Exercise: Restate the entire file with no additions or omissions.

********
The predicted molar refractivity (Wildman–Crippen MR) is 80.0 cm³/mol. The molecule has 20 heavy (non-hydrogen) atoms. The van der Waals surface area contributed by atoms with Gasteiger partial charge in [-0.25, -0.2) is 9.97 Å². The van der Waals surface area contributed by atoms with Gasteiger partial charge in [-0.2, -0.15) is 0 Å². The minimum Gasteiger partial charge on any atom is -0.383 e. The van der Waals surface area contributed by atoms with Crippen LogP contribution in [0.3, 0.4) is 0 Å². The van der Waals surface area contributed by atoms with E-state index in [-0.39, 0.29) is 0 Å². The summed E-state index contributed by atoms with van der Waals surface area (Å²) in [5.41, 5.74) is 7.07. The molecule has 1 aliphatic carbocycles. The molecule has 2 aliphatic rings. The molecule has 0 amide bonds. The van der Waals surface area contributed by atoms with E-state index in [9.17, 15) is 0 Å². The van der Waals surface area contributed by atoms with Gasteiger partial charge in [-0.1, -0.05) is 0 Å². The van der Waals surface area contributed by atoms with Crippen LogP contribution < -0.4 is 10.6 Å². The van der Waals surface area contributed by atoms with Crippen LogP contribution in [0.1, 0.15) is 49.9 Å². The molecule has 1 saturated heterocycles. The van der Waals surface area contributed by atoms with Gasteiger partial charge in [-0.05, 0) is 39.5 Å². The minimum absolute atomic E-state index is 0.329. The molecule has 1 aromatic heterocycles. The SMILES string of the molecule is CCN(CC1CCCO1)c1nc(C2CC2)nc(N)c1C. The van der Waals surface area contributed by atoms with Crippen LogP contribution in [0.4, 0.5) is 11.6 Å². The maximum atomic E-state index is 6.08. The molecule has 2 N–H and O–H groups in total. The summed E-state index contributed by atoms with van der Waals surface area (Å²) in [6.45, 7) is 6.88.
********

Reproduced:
The predicted molar refractivity (Wildman–Crippen MR) is 80.0 cm³/mol. The molecule has 20 heavy (non-hydrogen) atoms. The van der Waals surface area contributed by atoms with Gasteiger partial charge in [-0.25, -0.2) is 9.97 Å². The van der Waals surface area contributed by atoms with Gasteiger partial charge in [-0.2, -0.15) is 0 Å². The minimum Gasteiger partial charge on any atom is -0.383 e. The van der Waals surface area contributed by atoms with Crippen LogP contribution in [0.3, 0.4) is 0 Å². The van der Waals surface area contributed by atoms with E-state index in [-0.39, 0.29) is 0 Å². The summed E-state index contributed by atoms with van der Waals surface area (Å²) in [5.41, 5.74) is 7.07. The molecule has 1 aliphatic carbocycles. The molecule has 2 aliphatic rings. The molecule has 0 amide bonds. The van der Waals surface area contributed by atoms with E-state index in [9.17, 15) is 0 Å². The van der Waals surface area contributed by atoms with Gasteiger partial charge in [-0.1, -0.05) is 0 Å². The van der Waals surface area contributed by atoms with Crippen LogP contribution < -0.4 is 10.6 Å². The van der Waals surface area contributed by atoms with Crippen LogP contribution in [0.1, 0.15) is 49.9 Å². The molecule has 1 saturated heterocycles. The van der Waals surface area contributed by atoms with Gasteiger partial charge in [-0.05, 0) is 39.5 Å². The minimum absolute atomic E-state index is 0.329. The molecule has 1 aromatic heterocycles. The SMILES string of the molecule is CCN(CC1CCCO1)c1nc(C2CC2)nc(N)c1C. The van der Waals surface area contributed by atoms with Crippen LogP contribution in [0.4, 0.5) is 11.6 Å². The maximum atomic E-state index is 6.08. The molecule has 2 N–H and O–H groups in total. The summed E-state index contributed by atoms with van der Waals surface area (Å²) in [6.45, 7) is 6.88.